(HealthDay News) – U.S. outpatient antibiotic prescribing in 2010 varied with patient age, geographically, and according to provider specialty, according to a letter published in the April 11 issue of the New England Journal of Medicine.

Noting that an estimated 50% of antibiotic prescriptions my be unnecessary, Lauri A. Hicks, DO, from the U.S. Centers for Disease Control and Prevention in Atlanta, and colleagues analyzed data from the International medical Services Health Xponent database on oral antibiotics dispensed to outpatients in the United States during 2010 to identify the areas in which interventions addressing appropriate use could have the greatest effect.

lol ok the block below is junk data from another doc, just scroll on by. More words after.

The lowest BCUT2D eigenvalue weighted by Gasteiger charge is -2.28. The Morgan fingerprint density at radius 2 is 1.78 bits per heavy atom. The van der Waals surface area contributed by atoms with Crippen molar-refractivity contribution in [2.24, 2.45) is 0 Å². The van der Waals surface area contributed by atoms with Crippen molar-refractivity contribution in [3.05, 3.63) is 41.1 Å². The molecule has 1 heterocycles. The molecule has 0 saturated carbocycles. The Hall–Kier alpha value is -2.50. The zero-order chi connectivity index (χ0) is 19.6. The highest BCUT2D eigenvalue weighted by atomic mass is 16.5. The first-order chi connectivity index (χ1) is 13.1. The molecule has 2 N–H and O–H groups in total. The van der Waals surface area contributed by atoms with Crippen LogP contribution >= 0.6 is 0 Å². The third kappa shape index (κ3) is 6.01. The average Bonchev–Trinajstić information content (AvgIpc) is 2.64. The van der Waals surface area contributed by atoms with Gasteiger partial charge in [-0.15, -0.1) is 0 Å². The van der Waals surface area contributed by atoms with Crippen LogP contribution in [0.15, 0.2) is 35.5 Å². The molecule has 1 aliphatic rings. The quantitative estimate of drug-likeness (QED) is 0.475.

The researchers found that, in 2010, 258.0 million courses of antibiotics were prescribed by health care providers; equivalent to 833 prescriptions per 1,000 persons. The most commonly prescribed categories of antibiotics were penicillins and macrolides, and azithromycin was the most prescribed antibiotic agent. Among persons <10 years of age and persons aged >65 years, the rates of prescribing were higher. The South also had higher rates than the West (936 vs. 639 prescriptions per 1,000 persons, respectively). There was considerable variation in prescribing rates according to provider specialty.

“We were unable to directly assess the appropriateness of prescribing because our data did not capture patient visits and diagnoses,” the author write.

Full Text (subscription or payment may be required)